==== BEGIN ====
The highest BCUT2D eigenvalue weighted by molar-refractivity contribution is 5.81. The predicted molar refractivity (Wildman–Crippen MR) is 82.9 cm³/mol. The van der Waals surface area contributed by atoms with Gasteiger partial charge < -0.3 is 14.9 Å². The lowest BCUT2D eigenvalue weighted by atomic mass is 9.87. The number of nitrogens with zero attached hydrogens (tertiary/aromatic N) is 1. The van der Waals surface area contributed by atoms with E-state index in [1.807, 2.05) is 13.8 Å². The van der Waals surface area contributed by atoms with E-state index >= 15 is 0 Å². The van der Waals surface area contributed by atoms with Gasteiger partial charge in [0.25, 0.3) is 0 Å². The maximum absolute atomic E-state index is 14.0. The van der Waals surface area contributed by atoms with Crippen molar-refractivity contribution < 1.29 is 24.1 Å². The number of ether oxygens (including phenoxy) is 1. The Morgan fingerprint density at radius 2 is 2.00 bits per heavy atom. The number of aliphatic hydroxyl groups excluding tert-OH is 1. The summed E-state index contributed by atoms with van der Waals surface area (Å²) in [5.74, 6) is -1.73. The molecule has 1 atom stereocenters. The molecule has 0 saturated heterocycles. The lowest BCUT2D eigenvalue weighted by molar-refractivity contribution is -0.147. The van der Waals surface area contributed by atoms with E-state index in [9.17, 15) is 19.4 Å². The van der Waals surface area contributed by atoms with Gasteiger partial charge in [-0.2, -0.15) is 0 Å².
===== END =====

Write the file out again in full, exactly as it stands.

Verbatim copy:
The highest BCUT2D eigenvalue weighted by molar-refractivity contribution is 5.81. The predicted molar refractivity (Wildman–Crippen MR) is 82.9 cm³/mol. The van der Waals surface area contributed by atoms with Gasteiger partial charge < -0.3 is 14.9 Å². The lowest BCUT2D eigenvalue weighted by atomic mass is 9.87. The number of nitrogens with zero attached hydrogens (tertiary/aromatic N) is 1. The van der Waals surface area contributed by atoms with E-state index in [1.807, 2.05) is 13.8 Å². The van der Waals surface area contributed by atoms with E-state index >= 15 is 0 Å². The van der Waals surface area contributed by atoms with Gasteiger partial charge in [0.25, 0.3) is 0 Å². The maximum absolute atomic E-state index is 14.0. The van der Waals surface area contributed by atoms with Crippen molar-refractivity contribution < 1.29 is 24.1 Å². The number of ether oxygens (including phenoxy) is 1. The Morgan fingerprint density at radius 2 is 2.00 bits per heavy atom. The number of aliphatic hydroxyl groups excluding tert-OH is 1. The summed E-state index contributed by atoms with van der Waals surface area (Å²) in [5.74, 6) is -1.73. The molecule has 1 atom stereocenters. The molecule has 0 saturated heterocycles. The lowest BCUT2D eigenvalue weighted by molar-refractivity contribution is -0.147. The van der Waals surface area contributed by atoms with E-state index in [9.17, 15) is 19.4 Å². The van der Waals surface area contributed by atoms with Gasteiger partial charge in [-0.2, -0.15) is 0 Å².